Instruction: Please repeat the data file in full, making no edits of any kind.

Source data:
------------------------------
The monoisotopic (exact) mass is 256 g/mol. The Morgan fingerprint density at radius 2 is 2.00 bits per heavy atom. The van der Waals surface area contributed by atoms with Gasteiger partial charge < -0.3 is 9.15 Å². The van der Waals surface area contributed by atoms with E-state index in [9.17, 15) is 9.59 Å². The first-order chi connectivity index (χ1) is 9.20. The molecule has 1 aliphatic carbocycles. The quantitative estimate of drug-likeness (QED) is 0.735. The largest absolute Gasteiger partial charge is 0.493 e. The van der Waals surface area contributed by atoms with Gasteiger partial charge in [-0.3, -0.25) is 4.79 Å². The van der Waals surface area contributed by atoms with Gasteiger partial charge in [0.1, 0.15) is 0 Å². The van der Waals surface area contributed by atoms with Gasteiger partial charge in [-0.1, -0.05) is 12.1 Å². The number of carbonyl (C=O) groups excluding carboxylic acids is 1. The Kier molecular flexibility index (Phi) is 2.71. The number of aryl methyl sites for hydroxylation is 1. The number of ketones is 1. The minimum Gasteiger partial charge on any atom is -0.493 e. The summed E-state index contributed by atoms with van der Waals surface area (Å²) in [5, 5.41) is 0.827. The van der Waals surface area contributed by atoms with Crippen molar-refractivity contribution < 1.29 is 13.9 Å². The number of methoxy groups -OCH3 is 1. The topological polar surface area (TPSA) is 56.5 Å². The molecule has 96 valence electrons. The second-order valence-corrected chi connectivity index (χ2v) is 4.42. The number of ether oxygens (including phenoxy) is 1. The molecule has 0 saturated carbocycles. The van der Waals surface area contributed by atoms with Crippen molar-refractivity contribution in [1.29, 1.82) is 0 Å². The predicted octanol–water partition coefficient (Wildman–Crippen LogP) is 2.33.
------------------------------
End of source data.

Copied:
The monoisotopic (exact) mass is 256 g/mol. The Morgan fingerprint density at radius 2 is 2.00 bits per heavy atom. The van der Waals surface area contributed by atoms with Gasteiger partial charge < -0.3 is 9.15 Å². The van der Waals surface area contributed by atoms with E-state index in [9.17, 15) is 9.59 Å². The first-order chi connectivity index (χ1) is 9.20. The molecule has 1 aliphatic carbocycles. The quantitative estimate of drug-likeness (QED) is 0.735. The largest absolute Gasteiger partial charge is 0.493 e. The van der Waals surface area contributed by atoms with Gasteiger partial charge in [-0.3, -0.25) is 4.79 Å². The van der Waals surface area contributed by atoms with Gasteiger partial charge in [0.1, 0.15) is 0 Å². The van der Waals surface area contributed by atoms with Gasteiger partial charge in [-0.1, -0.05) is 12.1 Å². The number of carbonyl (C=O) groups excluding carboxylic acids is 1. The Kier molecular flexibility index (Phi) is 2.71. The number of aryl methyl sites for hydroxylation is 1. The number of ketones is 1. The minimum Gasteiger partial charge on any atom is -0.493 e. The summed E-state index contributed by atoms with van der Waals surface area (Å²) in [5, 5.41) is 0.827. The van der Waals surface area contributed by atoms with Crippen molar-refractivity contribution < 1.29 is 13.9 Å². The number of methoxy groups -OCH3 is 1. The topological polar surface area (TPSA) is 56.5 Å². The molecule has 96 valence electrons. The second-order valence-corrected chi connectivity index (χ2v) is 4.42. The number of ether oxygens (including phenoxy) is 1. The molecule has 0 saturated carbocycles. The van der Waals surface area contributed by atoms with Crippen molar-refractivity contribution in [1.29, 1.82) is 0 Å². The predicted octanol–water partition coefficient (Wildman–Crippen LogP) is 2.33.